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British businessman's death spurs probe into murder, greed and China's leadership

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British businessman Neil Heywood, left, is suspected to have been murdered by Gu Kailai, middle, the wife of Chinese leader Bo Xilai, right.Reuters

A British businessman was murdered after he threatened to expose orders from a Chinese leader’s wife to move money abroad, sources close to a police investigation tell Reuters.

Gu Kailai, the wife of Bo Xilai -- who was hoping to expand his power in the Communist Party during a leadership transition this fall -- asked Neil Heywood to help her move a large sum of money abroad.

But after Heywood, 41, saw the size of the transaction and demanded to keep a bigger portion of cash as part of the deal, Gu became outraged. Heywood responded by threatening to expose her actions, Reuters reports.

"Heywood told her that if she thought he was being too greedy, then he didn't need to become involved and wouldn't take a penny of the money, but he also said he could also expose it," the first source told Reuters.

Heywood's body was found Nov. 15, 2011, at the mountaintop Nanshan Holiday Hotel on the southern outskirts of Chongqing, according to people briefed on the investigation.

The body was cremated without an autopsy being performed, and the hotel's remote location adds to the mystery surrounding Heywood's final hours.

The sources said police believe he died after being poisoned by a drink.

Bo and Gu are said to be under some form of detention in Beijing, but no details have been released on the state of the investigation or a possible trial. Bo has not been seen since March, after he held a news conference at Chinese parliament and blasted the “filth” being poured on his family, Reuters reports.

Gu is suspected in Heywood's murder and faces a possible death sentence. Outside of the report from the sources, no motive for the crime has been publicly released, other than the Chinese State media admitting Heywood was killed in a financial dispute, Reuters reports.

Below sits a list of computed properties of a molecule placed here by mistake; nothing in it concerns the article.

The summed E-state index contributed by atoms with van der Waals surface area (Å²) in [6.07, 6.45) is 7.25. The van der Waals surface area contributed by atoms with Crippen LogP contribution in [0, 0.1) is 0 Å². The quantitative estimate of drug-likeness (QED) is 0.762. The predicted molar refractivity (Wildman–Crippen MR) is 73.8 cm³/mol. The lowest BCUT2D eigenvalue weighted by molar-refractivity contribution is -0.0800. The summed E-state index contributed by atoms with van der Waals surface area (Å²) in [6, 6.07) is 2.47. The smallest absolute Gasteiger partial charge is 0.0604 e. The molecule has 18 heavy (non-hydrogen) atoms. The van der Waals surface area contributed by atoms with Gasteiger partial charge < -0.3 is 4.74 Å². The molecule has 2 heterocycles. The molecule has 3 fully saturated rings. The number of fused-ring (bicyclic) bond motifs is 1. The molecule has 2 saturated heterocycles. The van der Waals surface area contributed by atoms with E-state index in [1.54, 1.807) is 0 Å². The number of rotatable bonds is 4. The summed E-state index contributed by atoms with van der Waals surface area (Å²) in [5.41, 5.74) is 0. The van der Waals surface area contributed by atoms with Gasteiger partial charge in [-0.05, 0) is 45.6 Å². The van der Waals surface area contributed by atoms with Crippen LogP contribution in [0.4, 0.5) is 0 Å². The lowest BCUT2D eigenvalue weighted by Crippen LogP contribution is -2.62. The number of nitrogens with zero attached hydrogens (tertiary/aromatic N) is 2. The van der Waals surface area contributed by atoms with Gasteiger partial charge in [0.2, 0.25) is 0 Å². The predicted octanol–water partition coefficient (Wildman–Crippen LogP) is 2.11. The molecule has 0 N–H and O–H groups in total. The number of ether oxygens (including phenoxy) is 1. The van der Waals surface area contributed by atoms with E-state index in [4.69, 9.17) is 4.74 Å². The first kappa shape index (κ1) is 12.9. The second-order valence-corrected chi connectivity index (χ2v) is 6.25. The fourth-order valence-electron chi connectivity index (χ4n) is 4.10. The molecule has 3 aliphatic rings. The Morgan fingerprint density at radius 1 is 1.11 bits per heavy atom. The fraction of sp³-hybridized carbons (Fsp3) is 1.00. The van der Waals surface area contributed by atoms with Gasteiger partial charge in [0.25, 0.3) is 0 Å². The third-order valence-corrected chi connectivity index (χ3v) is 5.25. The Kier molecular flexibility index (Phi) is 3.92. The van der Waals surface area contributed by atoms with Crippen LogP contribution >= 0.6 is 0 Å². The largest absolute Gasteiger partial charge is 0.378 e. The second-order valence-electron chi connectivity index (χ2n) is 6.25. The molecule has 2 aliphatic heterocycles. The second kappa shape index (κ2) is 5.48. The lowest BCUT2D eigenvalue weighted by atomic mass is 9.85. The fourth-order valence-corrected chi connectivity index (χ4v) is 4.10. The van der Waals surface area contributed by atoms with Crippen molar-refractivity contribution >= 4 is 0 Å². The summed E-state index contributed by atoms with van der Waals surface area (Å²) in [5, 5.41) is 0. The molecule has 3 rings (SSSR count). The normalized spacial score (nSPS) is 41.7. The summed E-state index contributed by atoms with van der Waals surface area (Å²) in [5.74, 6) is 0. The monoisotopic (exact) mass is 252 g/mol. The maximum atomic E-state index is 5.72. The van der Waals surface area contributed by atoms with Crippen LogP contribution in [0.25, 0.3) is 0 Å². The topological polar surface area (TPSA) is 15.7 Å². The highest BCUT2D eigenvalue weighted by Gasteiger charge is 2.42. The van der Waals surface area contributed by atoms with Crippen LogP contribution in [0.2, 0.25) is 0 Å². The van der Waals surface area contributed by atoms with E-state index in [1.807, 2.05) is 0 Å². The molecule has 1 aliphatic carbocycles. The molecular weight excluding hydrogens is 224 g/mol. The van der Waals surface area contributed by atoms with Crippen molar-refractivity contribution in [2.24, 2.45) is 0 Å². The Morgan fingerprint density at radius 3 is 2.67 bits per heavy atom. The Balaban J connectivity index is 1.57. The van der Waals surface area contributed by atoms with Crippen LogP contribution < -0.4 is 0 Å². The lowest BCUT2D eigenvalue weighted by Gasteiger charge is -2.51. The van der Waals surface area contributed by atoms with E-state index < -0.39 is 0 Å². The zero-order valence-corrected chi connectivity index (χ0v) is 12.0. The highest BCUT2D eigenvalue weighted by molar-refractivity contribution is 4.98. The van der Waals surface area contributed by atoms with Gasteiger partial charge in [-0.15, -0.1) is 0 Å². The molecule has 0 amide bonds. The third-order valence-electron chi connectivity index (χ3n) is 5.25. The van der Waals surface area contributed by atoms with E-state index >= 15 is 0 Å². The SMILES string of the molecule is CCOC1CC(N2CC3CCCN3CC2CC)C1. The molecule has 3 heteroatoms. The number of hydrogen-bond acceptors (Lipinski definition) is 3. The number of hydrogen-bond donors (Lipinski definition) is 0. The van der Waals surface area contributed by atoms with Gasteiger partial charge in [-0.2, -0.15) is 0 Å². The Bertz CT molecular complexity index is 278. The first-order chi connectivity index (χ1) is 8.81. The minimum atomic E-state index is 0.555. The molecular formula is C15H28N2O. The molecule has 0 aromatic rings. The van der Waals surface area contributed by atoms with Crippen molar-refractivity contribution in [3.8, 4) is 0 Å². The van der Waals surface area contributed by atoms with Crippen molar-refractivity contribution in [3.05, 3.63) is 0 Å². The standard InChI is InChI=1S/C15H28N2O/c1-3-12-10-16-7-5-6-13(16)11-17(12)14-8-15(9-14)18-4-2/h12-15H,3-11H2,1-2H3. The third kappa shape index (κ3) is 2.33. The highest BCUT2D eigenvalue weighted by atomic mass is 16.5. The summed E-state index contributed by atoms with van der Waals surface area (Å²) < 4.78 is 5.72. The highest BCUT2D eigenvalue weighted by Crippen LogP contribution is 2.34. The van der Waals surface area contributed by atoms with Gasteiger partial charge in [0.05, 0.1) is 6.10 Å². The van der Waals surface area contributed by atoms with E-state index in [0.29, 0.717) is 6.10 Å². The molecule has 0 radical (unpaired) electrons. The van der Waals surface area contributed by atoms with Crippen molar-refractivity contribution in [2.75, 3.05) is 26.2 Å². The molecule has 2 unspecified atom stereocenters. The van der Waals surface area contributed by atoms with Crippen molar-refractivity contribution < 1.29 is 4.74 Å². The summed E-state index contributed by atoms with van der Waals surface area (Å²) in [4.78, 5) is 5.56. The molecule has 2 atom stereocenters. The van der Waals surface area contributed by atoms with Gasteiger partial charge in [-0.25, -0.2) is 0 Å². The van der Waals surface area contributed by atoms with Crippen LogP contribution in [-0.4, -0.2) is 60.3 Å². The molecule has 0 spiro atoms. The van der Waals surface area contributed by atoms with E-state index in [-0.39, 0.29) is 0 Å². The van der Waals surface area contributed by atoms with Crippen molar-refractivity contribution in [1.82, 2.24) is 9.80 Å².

Bo was once considered a leading candidate for the party's all-powerful Politburo Standing Committee, which is expected to name seven new members at a party congress in the fall, in the first step in a generational handover of power to younger leaders.

However, his removal as Chongqing's Party Secretary on March 15 and suspension of his membership in the Politburo last week have effectively ended his political prospects.

On Monday, Chinese Premier Wen Jiabao demanded tougher anti-corruption efforts amid the huge political scandal.

Wen's message differed little from previous calls to fight endemic corruption. But it comes amid a nationwide drive to support the Communist Party's decision to oust Bo from key positions and launch an investigation into what are described as serious breaches in discipline, the Associated Press reports.

Media reports have raised questions about whether he tried to abuse his power to quash the investigation into Gu.

Wen wrote in an essay published in the party's main theoretical journal, Qiushi, that despite a series of measures enacted to curb corruption, greater determination and more effective anti-corruption tools are still needed.

Wen did not mention Bo by name or refer to the case directly. However, Wen has been the only top official to speak publicly about the matter, saying at his annual news conference last month that Chongqing officials need to understand its seriousness and put their house in order, the Associated Press reports.

Also Monday, party newspaper Guangming Daily published the latest in a series of state media editorials calling on readers to support action against Bo and his wife and not to believe speculation that the politician's sidelining is linked to infighting among top leaders.

British Prime Minister David Cameron is expected to address the murder when he meets with senior Chinese Communist Party official and Politburo member Li Changchun, on Tuesday, BBC reports.

The Associated Press contributed to this report.

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